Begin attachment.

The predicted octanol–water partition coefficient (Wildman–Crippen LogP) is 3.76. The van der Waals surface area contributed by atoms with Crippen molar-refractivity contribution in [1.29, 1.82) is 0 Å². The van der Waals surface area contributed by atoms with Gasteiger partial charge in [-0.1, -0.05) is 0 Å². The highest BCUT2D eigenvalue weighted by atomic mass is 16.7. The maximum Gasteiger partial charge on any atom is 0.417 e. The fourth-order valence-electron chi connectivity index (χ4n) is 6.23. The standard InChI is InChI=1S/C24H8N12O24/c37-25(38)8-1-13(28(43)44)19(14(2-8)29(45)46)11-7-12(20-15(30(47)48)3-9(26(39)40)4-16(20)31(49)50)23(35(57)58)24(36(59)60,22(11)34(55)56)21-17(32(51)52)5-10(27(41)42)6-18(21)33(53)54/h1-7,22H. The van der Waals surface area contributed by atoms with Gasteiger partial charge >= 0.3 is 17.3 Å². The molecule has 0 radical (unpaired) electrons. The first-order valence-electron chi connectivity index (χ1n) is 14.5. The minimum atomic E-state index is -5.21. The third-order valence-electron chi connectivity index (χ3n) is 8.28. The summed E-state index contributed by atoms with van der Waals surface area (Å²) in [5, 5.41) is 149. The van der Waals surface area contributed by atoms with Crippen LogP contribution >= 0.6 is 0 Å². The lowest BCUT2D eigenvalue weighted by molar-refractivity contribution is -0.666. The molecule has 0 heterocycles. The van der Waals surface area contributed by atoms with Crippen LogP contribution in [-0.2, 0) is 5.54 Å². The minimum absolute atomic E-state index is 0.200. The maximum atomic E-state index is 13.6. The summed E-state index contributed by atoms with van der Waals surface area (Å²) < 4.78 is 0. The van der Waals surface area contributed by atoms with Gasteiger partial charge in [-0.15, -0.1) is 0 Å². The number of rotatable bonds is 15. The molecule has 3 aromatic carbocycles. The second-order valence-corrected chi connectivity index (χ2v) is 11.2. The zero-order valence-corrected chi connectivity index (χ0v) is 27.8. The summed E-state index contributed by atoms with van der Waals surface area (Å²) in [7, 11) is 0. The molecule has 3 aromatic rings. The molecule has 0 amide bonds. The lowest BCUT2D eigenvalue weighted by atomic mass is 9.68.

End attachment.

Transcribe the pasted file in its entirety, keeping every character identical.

The predicted octanol–water partition coefficient (Wildman–Crippen LogP) is 3.76. The van der Waals surface area contributed by atoms with Crippen molar-refractivity contribution in [1.29, 1.82) is 0 Å². The van der Waals surface area contributed by atoms with Gasteiger partial charge in [-0.1, -0.05) is 0 Å². The highest BCUT2D eigenvalue weighted by atomic mass is 16.7. The maximum Gasteiger partial charge on any atom is 0.417 e. The fourth-order valence-electron chi connectivity index (χ4n) is 6.23. The standard InChI is InChI=1S/C24H8N12O24/c37-25(38)8-1-13(28(43)44)19(14(2-8)29(45)46)11-7-12(20-15(30(47)48)3-9(26(39)40)4-16(20)31(49)50)23(35(57)58)24(36(59)60,22(11)34(55)56)21-17(32(51)52)5-10(27(41)42)6-18(21)33(53)54/h1-7,22H. The van der Waals surface area contributed by atoms with Gasteiger partial charge >= 0.3 is 17.3 Å². The molecule has 0 radical (unpaired) electrons. The first-order valence-electron chi connectivity index (χ1n) is 14.5. The minimum atomic E-state index is -5.21. The third-order valence-electron chi connectivity index (χ3n) is 8.28. The summed E-state index contributed by atoms with van der Waals surface area (Å²) in [5, 5.41) is 149. The van der Waals surface area contributed by atoms with Crippen LogP contribution >= 0.6 is 0 Å². The lowest BCUT2D eigenvalue weighted by molar-refractivity contribution is -0.666. The molecule has 0 heterocycles. The van der Waals surface area contributed by atoms with Crippen LogP contribution in [-0.2, 0) is 5.54 Å². The minimum absolute atomic E-state index is 0.200. The maximum atomic E-state index is 13.6. The summed E-state index contributed by atoms with van der Waals surface area (Å²) < 4.78 is 0. The van der Waals surface area contributed by atoms with Gasteiger partial charge in [-0.15, -0.1) is 0 Å². The number of rotatable bonds is 15. The molecule has 3 aromatic carbocycles. The second-order valence-corrected chi connectivity index (χ2v) is 11.2. The zero-order valence-corrected chi connectivity index (χ0v) is 27.8. The summed E-state index contributed by atoms with van der Waals surface area (Å²) in [7, 11) is 0. The molecule has 3 aromatic rings. The molecule has 0 amide bonds. The lowest BCUT2D eigenvalue weighted by atomic mass is 9.68.